Archived Questions & Answers (June 03, 1999):

 Question: Author: Date: On Form Factor Calculation Aggravated Nosebleed 03 June 1999 More Radiosity Questions Aggravated Nosebleed 31 May 1999 Age Old Programming Debate Christopher Dudley 29 May 1999

On Form Factor Calculation - 03 June 1999

Thank you for all the help you've given so far, it's really cleared things up.

I've got a patch creation, subdivision and coversion back to lightmap system set up. In an effort to avoid the problem of splitting long narrow patches into even more narrow subpatches I split each polygon into 3 by cutting at the middle of each edge of the original patch. My problem now is calculating the patch-to-patch form factor. I've tried to wrap my brain around the equations presented in Computer Graphics: Principles & Practice (2nd ed, p.796 eqn 16.65) but I'm having real trouble. The eqn' looks like

 ``` F(src-dest) = (1/src.area) * (integral from 0 to Src.area)[ (integral from 0 to Dest.area) [ ( cos( thetaS ) * cos( thetaD ) ) / ( PI * d.length ^ 2 ) * H(ij) * dSrc.area ] * dDest.area ] ```
where

d = ( dest.center - src.center )
cos( thetaS ) = fabs( dotProduct( d, src.normal ) ) / d.length
cos( thetaD ) = fabs( dotProduct( d, dest.normal ) ) / d.length
H(ij) = Line of sight between dest.center and src.center?

meaning that I should have been able to do

 ``` if( line of sight between dest.center and src.center ) { factor = ( fabs( dotProduct( d, src.normal ) ) / d.length ) * fabs( dotProduct( d, dest.normal ) ) / d.length ) factor /= PI * d.length * d.length factor *= dest.area / src.area } ```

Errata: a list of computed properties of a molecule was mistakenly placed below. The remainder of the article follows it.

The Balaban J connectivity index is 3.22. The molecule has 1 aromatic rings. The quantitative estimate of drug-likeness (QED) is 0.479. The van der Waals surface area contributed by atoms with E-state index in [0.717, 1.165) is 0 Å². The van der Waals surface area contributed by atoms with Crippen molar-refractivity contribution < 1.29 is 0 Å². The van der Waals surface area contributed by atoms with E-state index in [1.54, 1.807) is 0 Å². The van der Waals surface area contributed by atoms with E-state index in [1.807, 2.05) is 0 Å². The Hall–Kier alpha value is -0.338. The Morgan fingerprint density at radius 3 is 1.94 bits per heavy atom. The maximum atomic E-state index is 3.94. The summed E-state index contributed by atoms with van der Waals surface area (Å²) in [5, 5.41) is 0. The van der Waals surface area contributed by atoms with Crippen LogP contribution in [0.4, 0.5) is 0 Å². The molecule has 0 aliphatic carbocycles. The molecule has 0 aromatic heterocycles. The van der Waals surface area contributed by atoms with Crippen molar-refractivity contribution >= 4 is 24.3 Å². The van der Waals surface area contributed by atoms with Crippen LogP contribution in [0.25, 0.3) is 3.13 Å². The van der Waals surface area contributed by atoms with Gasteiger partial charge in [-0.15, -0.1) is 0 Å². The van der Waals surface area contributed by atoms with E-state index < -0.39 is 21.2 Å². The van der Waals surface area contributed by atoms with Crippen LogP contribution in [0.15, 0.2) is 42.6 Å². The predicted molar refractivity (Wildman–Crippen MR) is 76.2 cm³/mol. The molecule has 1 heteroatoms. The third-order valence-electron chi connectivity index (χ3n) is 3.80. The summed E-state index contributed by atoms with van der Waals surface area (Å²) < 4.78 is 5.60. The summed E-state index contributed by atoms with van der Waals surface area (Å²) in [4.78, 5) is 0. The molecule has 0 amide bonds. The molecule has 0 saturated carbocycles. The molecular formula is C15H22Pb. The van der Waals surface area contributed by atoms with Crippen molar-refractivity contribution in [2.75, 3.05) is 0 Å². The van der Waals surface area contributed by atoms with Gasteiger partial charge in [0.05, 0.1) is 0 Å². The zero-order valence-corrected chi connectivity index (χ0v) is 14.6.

and ta da! I should have a value in the range (0,1) that is a percentage of the light that travels from src to dest, right? So why am I getting values WAY out of bounds? Thank you!

Question by: Aggravated Nosebleed

I noticed in your calculations, you perform your dot products followed by a divide by the length of the vector. I assume this is because they are not unit vectors...

And no, you should not have a value from [0...1], you should have a value between 0 and infinity. This number represents the amount of light that one patch shoots to another patch. There are two things that can cause the numbers to go beyond 1.0.

1. If the distance of your patches is less than 1.0. You'll want to try to prevent this, since this causes aliasing and other artifacts in the results.

2. If the receiving patch is larger than the transmission patch. In this case, the differential area calculation will divide the larger by the smaller, and your values will go beyond 1.0. This is perfectly acceptable (and necessary.)

Your question has prompted me to write another document titled "Radiosity In English II". In this document, I discuss this calculation in detail, and how it relates to the physical world.

At the end of this document, I also discuss the numbers that will be flowing through this calculation. You might find it helpful.

More Radiosity Questions - 31 May 1999